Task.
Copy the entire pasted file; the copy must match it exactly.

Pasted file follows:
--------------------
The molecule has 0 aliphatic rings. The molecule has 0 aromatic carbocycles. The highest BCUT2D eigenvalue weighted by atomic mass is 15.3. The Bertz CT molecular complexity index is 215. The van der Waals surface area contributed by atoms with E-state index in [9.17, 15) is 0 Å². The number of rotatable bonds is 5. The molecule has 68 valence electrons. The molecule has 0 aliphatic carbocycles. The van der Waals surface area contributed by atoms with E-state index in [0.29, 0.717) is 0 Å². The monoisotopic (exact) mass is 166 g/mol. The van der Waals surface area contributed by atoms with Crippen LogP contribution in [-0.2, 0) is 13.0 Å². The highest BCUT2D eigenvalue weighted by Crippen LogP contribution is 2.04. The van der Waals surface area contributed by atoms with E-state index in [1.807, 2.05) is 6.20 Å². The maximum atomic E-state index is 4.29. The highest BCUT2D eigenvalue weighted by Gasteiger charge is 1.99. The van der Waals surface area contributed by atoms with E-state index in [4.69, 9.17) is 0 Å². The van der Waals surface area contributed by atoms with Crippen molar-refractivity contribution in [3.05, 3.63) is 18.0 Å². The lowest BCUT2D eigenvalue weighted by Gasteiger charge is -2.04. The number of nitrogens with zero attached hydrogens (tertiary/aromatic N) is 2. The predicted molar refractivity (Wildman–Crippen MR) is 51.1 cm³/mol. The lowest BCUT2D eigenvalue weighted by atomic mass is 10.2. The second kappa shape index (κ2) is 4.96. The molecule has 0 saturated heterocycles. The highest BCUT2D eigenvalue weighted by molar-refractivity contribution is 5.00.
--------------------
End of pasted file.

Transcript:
The molecule has 0 aliphatic rings. The molecule has 0 aromatic carbocycles. The highest BCUT2D eigenvalue weighted by atomic mass is 15.3. The Bertz CT molecular complexity index is 215. The van der Waals surface area contributed by atoms with E-state index in [9.17, 15) is 0 Å². The number of rotatable bonds is 5. The molecule has 68 valence electrons. The molecule has 0 aliphatic carbocycles. The van der Waals surface area contributed by atoms with E-state index in [0.29, 0.717) is 0 Å². The monoisotopic (exact) mass is 166 g/mol. The van der Waals surface area contributed by atoms with Crippen LogP contribution in [-0.2, 0) is 13.0 Å². The highest BCUT2D eigenvalue weighted by Crippen LogP contribution is 2.04. The van der Waals surface area contributed by atoms with E-state index in [1.807, 2.05) is 6.20 Å². The maximum atomic E-state index is 4.29. The highest BCUT2D eigenvalue weighted by Gasteiger charge is 1.99. The van der Waals surface area contributed by atoms with E-state index in [4.69, 9.17) is 0 Å². The van der Waals surface area contributed by atoms with Crippen molar-refractivity contribution in [3.05, 3.63) is 18.0 Å². The lowest BCUT2D eigenvalue weighted by Gasteiger charge is -2.04. The number of nitrogens with zero attached hydrogens (tertiary/aromatic N) is 2. The predicted molar refractivity (Wildman–Crippen MR) is 51.1 cm³/mol. The lowest BCUT2D eigenvalue weighted by atomic mass is 10.2. The second kappa shape index (κ2) is 4.96. The molecule has 0 saturated heterocycles. The highest BCUT2D eigenvalue weighted by molar-refractivity contribution is 5.00.